In the capital of Chad, N’Djamena, the Chad-China Friendship Hospital treats cases of acute malnutrition in young children, a countryside phenomena that has taken over the city in the past few years. EURACTIV.fr reports.
Astar Behir Ali wraps a bracelet around the arm of her eight-month-old baby and smiles when it flashes orange, showing her child is out of danger.
The bracelet with a series of coloured bands known as the mid-upper arm circumference measure (MUAC) is used on young children to detect their level of malnutrition. The colours range from green (normal condition) to red (severe malnutrition).
“I came here because Issa had some bloating and diarrhea, the MUAC measure showed red,” said the 22-year-old mother. The young child was treated for severe acute malnutrition at the hospital. After gaining some weight and being treated for colic, he should be able to leave the facility soon.
Asta Behir Ali’s case is far from the exception in N’Djamena, where severe acute malnutrition among newborns and young children is spreading at an alarming rate. Chad’s capital, with 1.3 million inhabitants, has the highest rate in Africa of malnourished children in an urban area.
Malnutrition in urban settings
More widespread in the countryside, infant malnutrition is generally not found in urban centres where economic activity still allows families to have minimum access to food. And where economic and sanitary means are concentrated to meet basic food needs.
In the country hit hard by the 2015 economic crisis and the fall in oil prices, the number of children affected by severe malnutrition has continually increased, from 100,000 children in 2010 to 260,000 in 2018.
Asta Beshir Ali’s husband belongs to the part of the population whose income has taken a toll because of the economic crisis. His job as a motorcycle taxi operator was directly affected by the crisis, and the decreasing number of clients was no longer sufficient to feed the family properly.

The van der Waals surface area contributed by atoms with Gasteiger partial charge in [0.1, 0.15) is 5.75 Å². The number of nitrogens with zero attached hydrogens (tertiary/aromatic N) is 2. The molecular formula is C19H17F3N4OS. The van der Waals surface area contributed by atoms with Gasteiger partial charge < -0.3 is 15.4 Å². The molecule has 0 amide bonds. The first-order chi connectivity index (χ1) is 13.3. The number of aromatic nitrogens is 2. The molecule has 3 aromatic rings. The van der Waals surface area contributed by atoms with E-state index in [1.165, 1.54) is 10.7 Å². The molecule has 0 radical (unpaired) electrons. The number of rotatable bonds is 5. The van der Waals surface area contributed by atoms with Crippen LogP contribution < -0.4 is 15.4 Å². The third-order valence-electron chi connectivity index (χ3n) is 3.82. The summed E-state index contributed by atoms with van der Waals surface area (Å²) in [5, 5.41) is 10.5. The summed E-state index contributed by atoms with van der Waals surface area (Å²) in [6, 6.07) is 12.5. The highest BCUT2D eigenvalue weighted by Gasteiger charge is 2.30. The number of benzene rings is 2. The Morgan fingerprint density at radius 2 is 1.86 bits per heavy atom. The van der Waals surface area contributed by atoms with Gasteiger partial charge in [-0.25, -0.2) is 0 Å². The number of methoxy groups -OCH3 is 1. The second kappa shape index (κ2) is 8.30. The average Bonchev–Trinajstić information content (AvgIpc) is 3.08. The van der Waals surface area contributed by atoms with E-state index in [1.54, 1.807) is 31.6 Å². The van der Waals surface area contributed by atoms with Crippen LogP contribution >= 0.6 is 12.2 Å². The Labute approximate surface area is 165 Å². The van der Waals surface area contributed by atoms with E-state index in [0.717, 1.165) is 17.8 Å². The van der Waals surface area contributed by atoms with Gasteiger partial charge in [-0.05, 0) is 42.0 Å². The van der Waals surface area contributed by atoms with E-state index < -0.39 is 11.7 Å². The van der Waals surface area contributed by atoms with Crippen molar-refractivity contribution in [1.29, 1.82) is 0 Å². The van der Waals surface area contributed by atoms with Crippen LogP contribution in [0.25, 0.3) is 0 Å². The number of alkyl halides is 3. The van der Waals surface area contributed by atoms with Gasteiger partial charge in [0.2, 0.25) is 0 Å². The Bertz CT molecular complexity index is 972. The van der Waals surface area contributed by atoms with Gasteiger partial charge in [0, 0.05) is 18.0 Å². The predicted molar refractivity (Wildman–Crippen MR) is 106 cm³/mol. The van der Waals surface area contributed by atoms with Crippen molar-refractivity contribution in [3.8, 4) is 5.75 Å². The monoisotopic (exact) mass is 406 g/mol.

“This year, the number of [malnutrition] cases has skyrocketed since March,” said Alexis, the medical coordinator of the unit for malnourished children.
The hunger gap
The hospitalisation peak started at the beginning of the wet season, when sanitary conditions are deteriorating and diarrhea is more common. “This is also the beginning of the hunger season during which food shortages occur before the new harvest,” said the coordinator.
Faced with a sharp increase in malnutrition cases, the Alliance for International Medical Action (Alima), the NGO in charge of the unit for malnourished children in the hospital had to expand the size of their unit.
With a capacity of 80 beds only, the unit often treats more than 100 children. “Today 150 children are being treated. We do what we can, but it’s far from being spick and span,” said Alexis. The unit’s policy is to accept everyone. “At some point, we’ve gone up to 167 beds,” he said.
Further down, the playroom has been transformed into a transit area for children being monitored before their final release. The average length of stay in the hospital is five days. “Sometimes some have to leave earlier than wished, the priority is to free beds,” said Doctor Halarou Assoumaria.
The overcrowding of the only public and free treatment unit for malnourished chidlren in the capital has become a cause for concern for the seven doctors and 26 nurses working in the unit.
In the large building named the Chinese hospital by local inhabitants, the number of cases in 2018 has increased by 40% compared to last year. An increase that also influences severe acute malnutrition risks for children in the capital from 1.4% to 4.9%.
40% increase in malnutrition cases
“As a result, this year we thought we would take around 33,000 cases but we had to re-evaluate to 52,000,” said the doctor. This higher figure could undermine the capacity of the unit, the only one that treats patient free of charge thanks to funding provided by French and European cooperation.
“Children often arrive in hospital in critical condition,” said a nurse. Because of these late admissions the death rate has also increased to 7% in 2018, the majority of these deaths occur within 24 hours of hospitalisation.
In addition to poverty severe acute malnutrition is also a result of poor nutrition and does not only affect disadvantaged social classes.
To avoid relapses and prevent malnutrition the hospital provides training for young mothers to feed their children properly. One of the trainers, Clarisse, organises daily culinary workshops as well as awareness workshops on infant feeding. “I show mothers that with the food available to almost all families such as sorghum, rice or millet, they can feed their child properly”.
Clarisse is also trying to encourage young women to practice exclusive breastfeeding, which is uncommon in Chad. “Many women come here saying that their milk is cursed, that it spreads diseases to their child. Ignorance plays a lot into these beliefs”.
Such training often prevent malnutrition being repeated from one child to another. “And it works best when the father attends the workshops because they are the ones doing the shopping,” said Clarisse.